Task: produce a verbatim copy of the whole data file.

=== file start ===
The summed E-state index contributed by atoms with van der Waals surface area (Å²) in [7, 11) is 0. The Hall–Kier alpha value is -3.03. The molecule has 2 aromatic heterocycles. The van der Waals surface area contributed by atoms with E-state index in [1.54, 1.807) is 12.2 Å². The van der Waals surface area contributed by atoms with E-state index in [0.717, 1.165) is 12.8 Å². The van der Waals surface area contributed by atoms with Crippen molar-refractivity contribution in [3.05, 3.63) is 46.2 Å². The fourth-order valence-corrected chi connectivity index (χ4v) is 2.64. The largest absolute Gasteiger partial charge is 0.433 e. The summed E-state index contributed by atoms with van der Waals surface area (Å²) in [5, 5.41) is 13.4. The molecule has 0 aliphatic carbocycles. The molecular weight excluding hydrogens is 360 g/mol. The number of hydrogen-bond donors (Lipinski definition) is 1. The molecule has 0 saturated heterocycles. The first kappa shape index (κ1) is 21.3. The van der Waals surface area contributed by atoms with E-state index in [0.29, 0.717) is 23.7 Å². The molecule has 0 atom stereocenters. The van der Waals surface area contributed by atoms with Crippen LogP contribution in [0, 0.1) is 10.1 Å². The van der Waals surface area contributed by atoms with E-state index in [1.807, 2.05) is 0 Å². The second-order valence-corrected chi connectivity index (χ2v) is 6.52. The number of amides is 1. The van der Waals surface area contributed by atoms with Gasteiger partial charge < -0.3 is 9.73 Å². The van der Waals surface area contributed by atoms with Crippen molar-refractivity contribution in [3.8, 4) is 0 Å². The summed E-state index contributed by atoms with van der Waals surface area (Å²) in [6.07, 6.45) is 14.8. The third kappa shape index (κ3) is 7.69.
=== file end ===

The summed E-state index contributed by atoms with van der Waals surface area (Å²) in [7, 11) is 0. The Hall–Kier alpha value is -3.03. The molecule has 2 aromatic heterocycles. The van der Waals surface area contributed by atoms with E-state index in [1.54, 1.807) is 12.2 Å². The van der Waals surface area contributed by atoms with E-state index in [0.717, 1.165) is 12.8 Å². The van der Waals surface area contributed by atoms with Crippen molar-refractivity contribution in [3.05, 3.63) is 46.2 Å². The fourth-order valence-corrected chi connectivity index (χ4v) is 2.64. The largest absolute Gasteiger partial charge is 0.433 e. The summed E-state index contributed by atoms with van der Waals surface area (Å²) in [5, 5.41) is 13.4. The molecule has 0 aliphatic carbocycles. The molecular weight excluding hydrogens is 360 g/mol. The number of hydrogen-bond donors (Lipinski definition) is 1. The molecule has 0 saturated heterocycles. The first kappa shape index (κ1) is 21.3. The van der Waals surface area contributed by atoms with E-state index in [0.29, 0.717) is 23.7 Å². The molecule has 0 atom stereocenters. The van der Waals surface area contributed by atoms with Crippen LogP contribution in [0, 0.1) is 10.1 Å². The van der Waals surface area contributed by atoms with E-state index in [1.807, 2.05) is 0 Å². The second-order valence-corrected chi connectivity index (χ2v) is 6.52. The number of amides is 1. The van der Waals surface area contributed by atoms with Gasteiger partial charge < -0.3 is 9.73 Å². The van der Waals surface area contributed by atoms with Crippen molar-refractivity contribution in [3.8, 4) is 0 Å². The summed E-state index contributed by atoms with van der Waals surface area (Å²) in [6.07, 6.45) is 14.8. The third kappa shape index (κ3) is 7.69.